It may not be intrusive to state in this place, the precautions I took to guard against the formidable malady. I slept in an upper story, performed my ablutions as regularly as a Hindoo, ate animal food only once a day, and in small



quantities, (farinaceous substances form the natural food of man,) drank no spirits, but two or three glasses of wine per day, took three or four hours' active exercise, kept the mind employed, took once or twice a little precautionary quinine, and avoided the night air, which crept insidiously through the dull streets loaded with pestilential effluvia from the slimy banks of the river, and from the creeks and cypress swamps, the haunts of loathsome alligators and snakes.

On the 1st of September, the thermometer at eight P.M. was about 84°, without a breath of air, but myriads of mammoth musquitoes.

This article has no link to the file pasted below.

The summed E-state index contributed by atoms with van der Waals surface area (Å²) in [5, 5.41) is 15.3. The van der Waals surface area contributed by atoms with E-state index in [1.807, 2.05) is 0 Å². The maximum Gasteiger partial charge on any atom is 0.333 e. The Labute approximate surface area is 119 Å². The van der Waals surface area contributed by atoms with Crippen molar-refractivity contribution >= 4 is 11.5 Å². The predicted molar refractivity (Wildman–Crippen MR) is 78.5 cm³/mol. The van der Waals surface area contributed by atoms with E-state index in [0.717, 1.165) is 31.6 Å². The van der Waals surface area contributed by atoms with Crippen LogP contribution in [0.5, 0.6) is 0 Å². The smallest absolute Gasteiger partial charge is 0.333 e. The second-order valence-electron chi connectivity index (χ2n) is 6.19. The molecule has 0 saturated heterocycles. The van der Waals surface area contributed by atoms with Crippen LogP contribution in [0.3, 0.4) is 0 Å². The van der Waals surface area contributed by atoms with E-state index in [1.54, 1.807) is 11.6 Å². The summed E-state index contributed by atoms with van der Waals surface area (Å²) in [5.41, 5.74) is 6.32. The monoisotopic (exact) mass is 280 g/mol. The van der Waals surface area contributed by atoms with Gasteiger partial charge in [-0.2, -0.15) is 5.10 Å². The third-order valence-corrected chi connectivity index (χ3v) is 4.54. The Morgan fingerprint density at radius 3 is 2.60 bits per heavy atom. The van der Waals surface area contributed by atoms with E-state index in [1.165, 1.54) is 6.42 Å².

New Orleans is called the "Wet Grave," because, in digging "the narrow house," water rises within eighteen inches of the surface. Coffins are therefore sunk three or four feet, by having holes bored in them, and two black men stand on them till they fill with water, and reach the bottom of the moist tomb. Some people are particular, and dislike this immersion after death; and, therefore, those who can afford it have a sort of brick oven built on the surface of the ground, at one end of which, the coffin is introduced, and the door hermetically closed, but the heat of the southern sun on this "whited sepulchre," must bake the body inside, so that there is but a choice of disagreeables after all. The plan on which penitentiaries are built, has suggested to the Louisianians a new plan for interment: a broad brick wall is built with rows of cells on each side,



and in these the dead are laid to wait for the awful blast of the angel Gabriel, when the dead shall burst the cerements of the tomb, and come forth to judgement.

"What is death? 'tis to be free!

No more to live, or hope, or fear-
To join the great equality.

All, all alike are humbled there.

Back from the tomb

No step has come;

There fix'd till the last thunder's sound
Shall bid the pris'ners be unbound."